The English word “election”, French élection, Spanish elección, etc., come from the Latin word ēlectiōn, which in turn comes from ēligō (“I choose”), which is a contraction of ex-legō (literally “from-choose”), from Proto-Indo-European *leǵ- “to gather, collect”. This form makes it clearer how it is related to Greek eklogí, Romanian alegeri, and Albanian zgjedhje. This is the most common etymology on the map below:
A note is in order here. In some languages, only the singular form can be used (i.e. “election”), in some both can be used (i.e. both “election” and “elections”), and in many languages, only the plural (i.e. “elections”) is used when referring to the process of electing a person who will hold a public office. I put the singular form on the map in the former two cases and the plural form in the third case.
German Wahl, Swedish val, Czech volby, and similar expressions in other languages, are derived from Proto-Indo-European *welh₁- “to choose; to want”. Finnish vaali and similar words in neighbouring languages are Germanic loanwords. Surprisingly, Hungarian választás comes from válik “to become”, which is a native Hungarian (Uralic word). It is not related to the seemingly similar Germanic and Slavic expressions.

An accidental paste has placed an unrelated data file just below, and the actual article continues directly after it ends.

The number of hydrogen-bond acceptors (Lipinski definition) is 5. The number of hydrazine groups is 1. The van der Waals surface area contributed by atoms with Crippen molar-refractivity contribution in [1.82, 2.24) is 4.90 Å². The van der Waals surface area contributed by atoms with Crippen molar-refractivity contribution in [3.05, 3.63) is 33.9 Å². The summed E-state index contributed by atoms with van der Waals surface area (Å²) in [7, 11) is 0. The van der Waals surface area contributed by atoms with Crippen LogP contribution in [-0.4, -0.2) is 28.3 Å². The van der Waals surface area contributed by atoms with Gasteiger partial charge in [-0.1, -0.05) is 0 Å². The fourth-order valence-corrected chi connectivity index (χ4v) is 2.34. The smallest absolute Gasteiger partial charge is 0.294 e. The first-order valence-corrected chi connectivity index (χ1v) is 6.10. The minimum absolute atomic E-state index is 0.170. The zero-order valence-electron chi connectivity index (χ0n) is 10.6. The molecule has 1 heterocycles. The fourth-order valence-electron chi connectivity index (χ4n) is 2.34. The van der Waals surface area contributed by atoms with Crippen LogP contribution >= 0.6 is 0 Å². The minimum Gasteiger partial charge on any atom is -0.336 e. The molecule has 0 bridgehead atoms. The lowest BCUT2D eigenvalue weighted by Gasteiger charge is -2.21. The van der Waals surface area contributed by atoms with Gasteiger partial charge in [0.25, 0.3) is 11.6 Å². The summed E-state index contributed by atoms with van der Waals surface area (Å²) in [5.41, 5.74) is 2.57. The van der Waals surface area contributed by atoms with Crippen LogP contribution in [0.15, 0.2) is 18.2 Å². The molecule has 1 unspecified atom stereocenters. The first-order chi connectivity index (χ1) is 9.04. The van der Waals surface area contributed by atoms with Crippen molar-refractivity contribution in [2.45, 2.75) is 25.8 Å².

Polish wybory, Russian выборы, Croatian izbori and other similar expressions in Slavic languages are derived from Proto-Slavic *bьrati “to pick up; to take” (which is also related to the English verb “bear”).
Irish toghchán, Scottish Gaelic taghadh, Dutch verkiezing, and Icelandic kosningar all come from Proto-Indo-European *ǵews- (“to taste, try, choose”), which is, by the way, also the origin of the English word “choose”.
Lithuanian rinkimai is likely derived from Proto-Balto-Slavic *ránkāˀ “hand”, via the verb rinkti “gather”. Welsh etholiad comes from the verb ethol “to elect, choose”, which ultimately comes from Proto-Indo-European *dʰayl- (to part). Breton votadeg is borrowed from Latin votum or French voter (related to the English word “vote”).